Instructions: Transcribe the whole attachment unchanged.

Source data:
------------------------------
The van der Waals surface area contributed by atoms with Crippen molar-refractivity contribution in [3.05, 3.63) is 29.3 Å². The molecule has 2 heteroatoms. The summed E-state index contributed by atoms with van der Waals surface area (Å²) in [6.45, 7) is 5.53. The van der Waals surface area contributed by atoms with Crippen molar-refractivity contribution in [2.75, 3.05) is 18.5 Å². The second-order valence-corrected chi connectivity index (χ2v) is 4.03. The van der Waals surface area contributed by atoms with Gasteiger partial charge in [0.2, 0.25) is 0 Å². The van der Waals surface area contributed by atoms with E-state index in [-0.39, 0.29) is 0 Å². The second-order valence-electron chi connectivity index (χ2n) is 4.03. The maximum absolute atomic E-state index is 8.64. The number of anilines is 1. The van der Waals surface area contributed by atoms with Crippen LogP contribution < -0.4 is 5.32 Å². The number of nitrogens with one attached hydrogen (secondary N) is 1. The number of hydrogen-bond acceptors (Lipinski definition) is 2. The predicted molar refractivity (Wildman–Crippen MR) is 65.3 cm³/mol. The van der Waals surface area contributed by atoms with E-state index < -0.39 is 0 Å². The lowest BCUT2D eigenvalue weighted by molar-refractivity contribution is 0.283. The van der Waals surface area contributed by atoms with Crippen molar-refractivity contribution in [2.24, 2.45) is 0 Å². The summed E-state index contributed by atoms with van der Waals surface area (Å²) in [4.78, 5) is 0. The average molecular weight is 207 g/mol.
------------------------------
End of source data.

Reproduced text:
The van der Waals surface area contributed by atoms with Crippen molar-refractivity contribution in [3.05, 3.63) is 29.3 Å². The molecule has 2 heteroatoms. The summed E-state index contributed by atoms with van der Waals surface area (Å²) in [6.45, 7) is 5.53. The van der Waals surface area contributed by atoms with Crippen molar-refractivity contribution in [2.75, 3.05) is 18.5 Å². The second-order valence-corrected chi connectivity index (χ2v) is 4.03. The van der Waals surface area contributed by atoms with Gasteiger partial charge in [0.2, 0.25) is 0 Å². The van der Waals surface area contributed by atoms with E-state index in [-0.39, 0.29) is 0 Å². The second-order valence-electron chi connectivity index (χ2n) is 4.03. The maximum absolute atomic E-state index is 8.64. The number of anilines is 1. The van der Waals surface area contributed by atoms with Crippen LogP contribution < -0.4 is 5.32 Å². The number of nitrogens with one attached hydrogen (secondary N) is 1. The number of hydrogen-bond acceptors (Lipinski definition) is 2. The predicted molar refractivity (Wildman–Crippen MR) is 65.3 cm³/mol. The van der Waals surface area contributed by atoms with E-state index < -0.39 is 0 Å². The lowest BCUT2D eigenvalue weighted by molar-refractivity contribution is 0.283. The van der Waals surface area contributed by atoms with Crippen molar-refractivity contribution in [2.24, 2.45) is 0 Å². The summed E-state index contributed by atoms with van der Waals surface area (Å²) in [4.78, 5) is 0. The average molecular weight is 207 g/mol.